The Cycle of Denial – Part II

In order to adequately address the issue of denial, one must address the issue of the family. I believe this is where we are taught to be expert deniers.

For most of my life, I have thought that my family was perfect. Okay, maybe not my brother – he could be an arrogant prick! – but my parents. They could do no wrong. I spent as much time with them as I could. When I went off to college in a nearby city, I would return nearly every weekend.

My mom was active at church growing up, and I dutifully went to church and became active there myself. In high school and even college, when I would return home, I volunteered many hours at the church – in the kitchen, helping to clean the grounds, teaching Sunday school… I was mom’s little clone, and I was worshiped by my mother and my father. I was their perfect child. I was kind, I was funny, I was outgoing, I got good grades, I brought home good-looking boyfriends who my mom nearly fainted over…


There was always this feeling, more of an aching actually, that something was deeply not right. I would get taken over by waves of depression that would last days, sometimes weeks or even months. I began experiencing social anxiety in college, and developed a deep and neurotic fear that someone was out there trying to kill me. I began having health problems, and in my freshman year of college alone had to be rushed to the late-night emergency room seven or eight times. I began having panic attacks. I started thinking that I was “possessed,” since I began hearing these angry voices in my head telling me to do things that, had I listened to, would’ve ended me up in a casket far below ground. I started binge eating to numb it. I started speeding every time I got in the car with the music blasting as loud as I could. I began punching myself in the head to release some of the pressure. It was always just temporary.

I hid all of these things from my parents. They thought I was doing great. I didn’t tell them when I dropped all of my classes because I couldn’t leave my apartment for a month for fear of being murdered.

Fast forward several years. When I ended up in a psych ward, I had been living on my own, had a “great” boyfriend (by my parents standards), had a good job, and to the casual observer, I was the happiest I had ever been. No one knew the demons that haunted me, so when I ended up having to get driven down to the psych hospital by my father, the fact that everything was not okay in my world came to my parents as a complete and utter shock.

During this time in the hospital, I grew to learn that parents were not perfect. In fact, they were far from it. I realized that I was terrified of my father’s rage. I started remembering that my mother had been emotionally neglectful toward me as a young  child.

However, we are taught to shield our own parents from any sort of blame or criticism. If we talk about our parents openly and honestly and talk about the abuses or neglectfulness we endured at the hands of these two individuals, how is it received by the world? People don’t want to hear it. Talking negatively about ones parents is seen as complaining, disrespectful, and overall just distasteful. These are the sorts of things expected to be discussed behind closed doors with a therapist. Don’t let that unnecessary negativity taint everyone else. It doesn’t matter the level of injury. Small, medium, or large, it is expected to be packed away and hidden deep in the closet of denial.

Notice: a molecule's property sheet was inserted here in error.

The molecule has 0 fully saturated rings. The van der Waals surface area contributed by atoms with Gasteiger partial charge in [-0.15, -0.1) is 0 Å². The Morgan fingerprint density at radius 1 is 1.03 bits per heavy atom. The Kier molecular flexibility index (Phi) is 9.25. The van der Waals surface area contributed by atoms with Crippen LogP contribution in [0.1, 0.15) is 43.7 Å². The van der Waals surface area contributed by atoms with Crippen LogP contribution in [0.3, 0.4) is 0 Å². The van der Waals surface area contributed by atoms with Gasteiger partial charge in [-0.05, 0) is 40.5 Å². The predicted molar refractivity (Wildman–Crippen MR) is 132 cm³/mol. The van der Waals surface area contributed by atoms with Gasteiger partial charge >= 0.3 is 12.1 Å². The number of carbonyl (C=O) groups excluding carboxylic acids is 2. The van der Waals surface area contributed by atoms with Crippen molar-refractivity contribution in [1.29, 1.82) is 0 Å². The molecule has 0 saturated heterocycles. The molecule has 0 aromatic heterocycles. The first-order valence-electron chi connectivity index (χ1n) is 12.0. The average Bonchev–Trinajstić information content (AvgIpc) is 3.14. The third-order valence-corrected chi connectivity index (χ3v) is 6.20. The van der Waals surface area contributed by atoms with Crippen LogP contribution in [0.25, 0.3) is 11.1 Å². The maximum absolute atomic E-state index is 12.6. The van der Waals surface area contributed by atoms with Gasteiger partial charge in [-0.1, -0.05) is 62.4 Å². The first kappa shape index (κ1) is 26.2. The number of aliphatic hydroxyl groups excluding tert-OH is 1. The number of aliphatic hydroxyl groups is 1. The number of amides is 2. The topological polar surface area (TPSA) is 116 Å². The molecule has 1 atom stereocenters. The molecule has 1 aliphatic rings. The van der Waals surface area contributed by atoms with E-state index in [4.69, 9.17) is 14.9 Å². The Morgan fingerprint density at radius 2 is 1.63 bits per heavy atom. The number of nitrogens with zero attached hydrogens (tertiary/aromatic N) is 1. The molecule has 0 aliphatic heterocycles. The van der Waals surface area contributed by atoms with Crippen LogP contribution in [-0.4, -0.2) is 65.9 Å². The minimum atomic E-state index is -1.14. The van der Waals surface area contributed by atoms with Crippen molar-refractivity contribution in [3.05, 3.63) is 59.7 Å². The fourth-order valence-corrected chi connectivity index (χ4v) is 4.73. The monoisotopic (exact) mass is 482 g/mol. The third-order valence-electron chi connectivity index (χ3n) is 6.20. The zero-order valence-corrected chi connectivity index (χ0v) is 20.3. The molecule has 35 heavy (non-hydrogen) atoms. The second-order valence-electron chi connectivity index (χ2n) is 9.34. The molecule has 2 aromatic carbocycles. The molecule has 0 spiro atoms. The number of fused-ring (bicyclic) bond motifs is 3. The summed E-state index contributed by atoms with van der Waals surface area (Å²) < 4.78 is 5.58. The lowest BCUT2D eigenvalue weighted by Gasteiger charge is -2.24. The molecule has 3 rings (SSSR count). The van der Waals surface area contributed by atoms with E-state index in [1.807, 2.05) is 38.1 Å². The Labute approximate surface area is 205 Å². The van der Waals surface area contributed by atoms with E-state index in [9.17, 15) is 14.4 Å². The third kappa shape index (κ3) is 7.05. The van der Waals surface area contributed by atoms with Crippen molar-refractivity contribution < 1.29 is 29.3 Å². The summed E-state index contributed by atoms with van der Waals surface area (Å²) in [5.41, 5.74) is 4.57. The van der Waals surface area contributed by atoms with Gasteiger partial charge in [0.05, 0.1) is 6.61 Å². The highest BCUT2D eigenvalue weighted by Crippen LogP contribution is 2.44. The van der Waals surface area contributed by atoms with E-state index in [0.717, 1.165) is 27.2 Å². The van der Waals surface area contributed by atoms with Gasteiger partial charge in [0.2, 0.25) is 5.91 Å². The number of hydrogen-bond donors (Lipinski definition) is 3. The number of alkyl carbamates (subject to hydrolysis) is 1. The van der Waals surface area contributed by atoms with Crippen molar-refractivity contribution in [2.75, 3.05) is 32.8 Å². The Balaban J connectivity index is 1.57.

I stopped making my parents perfect. I went through a period of trying to talk with them openly about problems and unhealthy family dynamics. I tried sharing with them the hurt they caused, and the wounds that had yet to heal. And what did they do? How was this information received? Well, you probably guessed it: they got defensive, and they denied everything. They didn’t want to hear.

Suddenly, since I wasn’t playing the perfect daughter anymore, nor was I any longer placing my parents on a pedestal, I began to change in my parents eyes. They didn’t ever have to say anything, but I could tell. Their eyes used to sparkle with pride when I walked into the room. Now, they look at me with muted eyes filled with sadness. I wish I knew the thoughts that went on behind those eyes.

Does perception in fact equal reality? I do wonder sometimes if maybe I’m just making all this up. A fabrication of my overactive imagination. Maybe there is nothing wrong with my parents, nor is there anything wrong with my family. Maybe my family is just a typical, normal family, and it’s my brain that is faulty. I think that’s what my parents believe, after all, when I attempt to bring up any of the pains or hurts that were inflicted on me growing up. I know these inflictions were unintentional, yet they were inflicted nontheless.

Now I’m starting to second guess myself. Maybe I really am just complaining. Maybe my childhood wasn’t that bad at all. Maybe my parents did a pretty damn good job, and I am just being ungrateful. Maybe all my symptoms of dissociation and all my anxiety and all my depression and all my mood swings are happenstance. A faulty neuron firing. A biological glitch. A gene malfunction.

The cycle of denial. Well… there you have it.


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One response to “The Cycle of Denial – Part II

  1. Bourbon

    “Now, they look at me with muted eyes filled with sadness” — I know what that feels like. 😦

    Your cycling from “my parents were great and its my fault” to “maybe they weren’t so great maybe I’m entitled to feel upset after all” is so recognisable to me. That’s how I’ve spent the last *counts* 9 years since the talk about my parents began in a therapeutic environment. It hasn’t yet gone away.

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